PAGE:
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The Next Generation All Good Things come to an end...but not here.

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Old March 8 2013, 12:48 AM   #16
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Location: NJ, USA
Re: How far has Starfleet explored

t_smitts wrote: View Post
I remember on that special that Bob Picardo hosted just before the "Voyager" premiere, it was said that 7% of the galaxy had been explored around the time of TOS, and an additional 15% around TNG.

Not sure what their source for this was.

I think the quote from Wesley was that 19% of the galaxy was charted. Over a million stars have been observed and charted today...out of 200-400 billion stars. Kind of makes you feel small.

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Old March 8 2013, 01:33 AM   #17
Location: Centralia, WA
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Re: How far has Starfleet explored

I know right? The distances between galaxies, the number of stars, it's unimaginable. While the manned missions we've carried out get all the press, it's the unmanned missions that really take the first couple of steps forward. If the Enterprise is running into all of those things in KNOWN space, imagine what Starfleet probes or deep space science ships would encounter in unknown space?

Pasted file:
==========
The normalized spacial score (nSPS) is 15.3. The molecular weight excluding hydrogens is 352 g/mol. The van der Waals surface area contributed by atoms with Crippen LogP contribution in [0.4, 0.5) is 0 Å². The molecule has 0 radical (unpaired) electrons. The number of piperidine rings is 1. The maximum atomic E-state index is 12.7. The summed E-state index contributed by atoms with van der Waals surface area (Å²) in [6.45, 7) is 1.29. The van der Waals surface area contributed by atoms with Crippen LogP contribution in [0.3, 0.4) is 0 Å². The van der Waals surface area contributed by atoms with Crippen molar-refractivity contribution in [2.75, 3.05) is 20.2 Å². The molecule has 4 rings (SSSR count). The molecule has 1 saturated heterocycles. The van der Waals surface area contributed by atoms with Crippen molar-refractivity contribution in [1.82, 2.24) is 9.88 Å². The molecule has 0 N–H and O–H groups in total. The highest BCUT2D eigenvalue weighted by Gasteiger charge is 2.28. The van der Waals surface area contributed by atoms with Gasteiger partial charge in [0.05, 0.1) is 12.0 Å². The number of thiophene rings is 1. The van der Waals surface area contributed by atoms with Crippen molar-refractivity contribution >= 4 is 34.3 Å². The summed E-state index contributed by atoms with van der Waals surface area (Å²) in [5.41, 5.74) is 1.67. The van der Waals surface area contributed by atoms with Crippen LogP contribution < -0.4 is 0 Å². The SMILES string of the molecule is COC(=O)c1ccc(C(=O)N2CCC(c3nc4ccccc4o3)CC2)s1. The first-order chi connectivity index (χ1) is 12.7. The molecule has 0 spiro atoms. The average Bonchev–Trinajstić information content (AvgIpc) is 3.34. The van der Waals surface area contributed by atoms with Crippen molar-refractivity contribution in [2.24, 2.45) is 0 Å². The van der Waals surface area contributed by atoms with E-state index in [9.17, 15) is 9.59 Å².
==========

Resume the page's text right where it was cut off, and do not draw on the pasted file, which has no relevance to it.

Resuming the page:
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Old March 8 2013, 10:31 AM   #18
Re: How far has Starfleet explored

Remember in that DS9 episode, The Olympia was assigned to an eight year mission in deep space with no contact with home.
Yet "Deep Space" 9 itself was located in relatively well known space, casting doubt on the relevance of the term. And TOS often featured ships failing to make contact for the better part of a year, despite supposedly operating in well-known space. So the Olympia example might not be quite as extreme as it seems, although it's a good one.

I think the quote from Wesley was that 19% of the galaxy was charted.
Wesley indeed uses the word:

"We've only charted nineteen percent of our galaxy."
Kosinski in "Where No One" says "charted", too:

"In three centuries of space flight, we've charted just eleven percent of our galaxy."
But apparently, charting is something you do with starships, as in TOS "Corbomite Maneuver" where the taking of photographs of the sky is referred to as "star mapping". Presumably, then, mere telescope operations from Earth don't meet the criteria of our heroes, possibly explaining the low percentages. It may well simply be an issue of obscuring: you have to fly around obstacles to get a proper view (and a parallax reading). And even a single properly directed long range mission may add several percentage points by offering a convenient angle for photography.

Then again, "charting" may call for even stricter criteria, such as getting some idea of what planets and other debris might be found around the star. This we know requires actual starship or probe visits ("Doomsday Machine", ST2).

Timo Saloniemi
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